From the Wire: 'Django Unchained' and Race

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by Matt Singer
June 8, 2012 12:02 PM
4 Comments
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"Django Unchained."
That weird, guttural sound you heard emanating from the Internet on Wednesday evening was the collective voice of a million film geeks rising up in one enormous, simultaneous nerdgasm over the first trailer of Quentin Tarantino's upcoming movie "Django Unchained." While the trailer is certainly news, it's not necessarily something worth covering on Criticwire since, after all, most of the level of discourse about the "Django" preview consisted of a few contented moans and the letters o, m, and g. 

At least one writer, though, wasn't buying the hype. At The Atlantic, senior editor Ta-Nehisi Coates posted a reaction to the trailer that explains why the film is "not really" for him.  

"The revenge conceit doesn't really move me much, nor does freedom achieved simply through the benevolence of white people. Leaving that aside, what scares me most is the portrayal of black women in this testoronic revenge fantasy. I really loath the 'Union soldiers raped and killed my wife, now I'm out for revenge' motif. It is a lie on several levels, ranging from history to humanism. But reversing that history only makes it slightly more true, while leaving some of the biggest lies in place."

Coates says it's also "really dangerous to get caught up" in a narrative about a black man taking revenge on the white men who had enslaved him ("It is wrong because such a focus says that the only thing important about war are those who carry the guns."). Coates has done his research and knows what he's talking about. I'm sure that what he is saying is true.

What I'm not so sure about is whether Tarantino should be held accountable for his "inaccurate" portrayal of this period, since, if "Inglourious Basterds" is any indication, he's not only unconcerned with historical accuracy, he's downright oblivious of it. Some chafed at the idea that "Basterds" rewrote the end of World War II to glorify its Jewish heroes, but most seemed okay with Tarantino telling his story the way he wanted, with the understanding that it was a piece of fiction, not history. It'll be interesting to see whether he gets the same latitude here.

"My thoughts, as offered here" Coates concludes, "are not entirely fair to Tarantino." True; especially since they're based on a two and a half minute trailer, not the actual movie. Coates' concerns could be 100% valid, but they could also be off the mark. Another thing "Inglourious Basterds" taught us: expect the unexpected from a Tarantino movie. The trailer for "Basterds" made it look like QT's version of "The Dirty Dozen" -- but the reality was far more complicated. The same might end up being true of "Django." At this point, this essay is more like a trailer itself, for the potential controversies coming soon to a theater near you.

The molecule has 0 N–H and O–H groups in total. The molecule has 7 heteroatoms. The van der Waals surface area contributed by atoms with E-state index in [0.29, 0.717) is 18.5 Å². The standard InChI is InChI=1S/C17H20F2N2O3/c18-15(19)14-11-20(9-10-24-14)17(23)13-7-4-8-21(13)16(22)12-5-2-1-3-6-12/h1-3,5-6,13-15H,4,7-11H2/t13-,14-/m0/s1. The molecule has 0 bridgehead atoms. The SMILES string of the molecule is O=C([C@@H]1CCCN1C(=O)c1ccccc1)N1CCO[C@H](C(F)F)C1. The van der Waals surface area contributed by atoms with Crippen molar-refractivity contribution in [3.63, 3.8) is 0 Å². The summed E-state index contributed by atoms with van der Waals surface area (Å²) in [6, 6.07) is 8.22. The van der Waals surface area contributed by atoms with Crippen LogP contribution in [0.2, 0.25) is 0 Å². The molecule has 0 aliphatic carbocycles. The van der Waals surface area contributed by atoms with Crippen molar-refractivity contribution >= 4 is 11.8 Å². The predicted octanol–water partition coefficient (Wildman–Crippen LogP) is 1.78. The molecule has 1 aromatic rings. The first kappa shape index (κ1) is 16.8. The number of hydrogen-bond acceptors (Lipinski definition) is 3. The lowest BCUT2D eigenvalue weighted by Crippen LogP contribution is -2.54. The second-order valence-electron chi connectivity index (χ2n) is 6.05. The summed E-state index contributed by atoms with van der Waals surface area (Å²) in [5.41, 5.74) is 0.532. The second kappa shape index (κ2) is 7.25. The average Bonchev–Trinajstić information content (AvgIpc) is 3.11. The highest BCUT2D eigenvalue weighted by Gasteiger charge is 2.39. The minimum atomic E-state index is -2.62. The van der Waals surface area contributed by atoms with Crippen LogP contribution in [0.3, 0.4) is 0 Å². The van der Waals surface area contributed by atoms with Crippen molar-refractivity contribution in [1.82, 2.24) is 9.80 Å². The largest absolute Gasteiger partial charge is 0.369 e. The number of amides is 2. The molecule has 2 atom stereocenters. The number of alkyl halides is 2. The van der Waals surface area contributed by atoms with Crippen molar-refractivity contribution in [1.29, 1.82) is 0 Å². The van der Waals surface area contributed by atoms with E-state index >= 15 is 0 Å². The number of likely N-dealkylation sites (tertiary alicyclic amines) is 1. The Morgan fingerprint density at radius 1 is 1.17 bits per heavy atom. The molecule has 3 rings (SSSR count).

Read more of "Thoughts on Slavery, Black Women, and 'Django Unchained.'"

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4 Comments

  • Donella | June 25, 2012 2:32 PMReply

    Tahnesi Coates also says "...The fact is that is that very few enslaved black women had the luxury of waiting on freedom via black men. In so many cases, they had to make their own way..." THIS fact Sojourner Truth, Harriet Tubman, and Ida B. Wells know very well. Not damsels in distress. Not rape victims. Not torture porn bait. Not voiceless pathetic creatures. They fought for their own escape, those of others, took active parts in the Civil War, Women's Suffrage, and anti-lynch movements. Tarantino sees the world his way. The rest see it as it actually was/is.

  • Rohan | June 8, 2012 12:43 PMReply

    If one decides to think a bit deeper racism is not the factor whenever a film releases based on such subject. Now, this might put your mind to think for a minute. A film comes out in the theatre near you starring a well-known actor, as an audience member you will participate, and walk out satisfied or unsatisfied. This film that we are talking about has a black man going after white men. Or white man going after black men. Or Mexican. If not mexican, maybe someone from middle east. My point is that if you, as an audience member decide to think about the differences between these men, then that means my friend that you are thinking about racial issues. I think it is time for everyone to drop such mindset, and watch a film with an open mind. I've read 'Django Unchained' script, and I am not in agreement with 'The Atlantic' senior editor, Coates. Coates isn't aware yet where the film's story is going to take the audiences. 'Django Unchained' is a love story, and 'Django Unchained' is one of Tarantino's most daring scripts; set in an era of darkness that some men are still bothered just knowing about such dark reality once existed in the land of the Free. What Tarantino brings here is a love story, a man going for rescue of his wife. With an open mind, we can watch this film without concerns, for art is allowed to portray creativity and reality at the same time.

  • Donella | June 25, 2012 2:26 PM

    "What Tarantino brings here is a love story..." Or rather a desperate piece of marketing spin in anticipation of the competition and well-deserved inferior comparisons to 12 Years a Slave.

  • georgieboy | June 8, 2012 12:16 PMReply

    word

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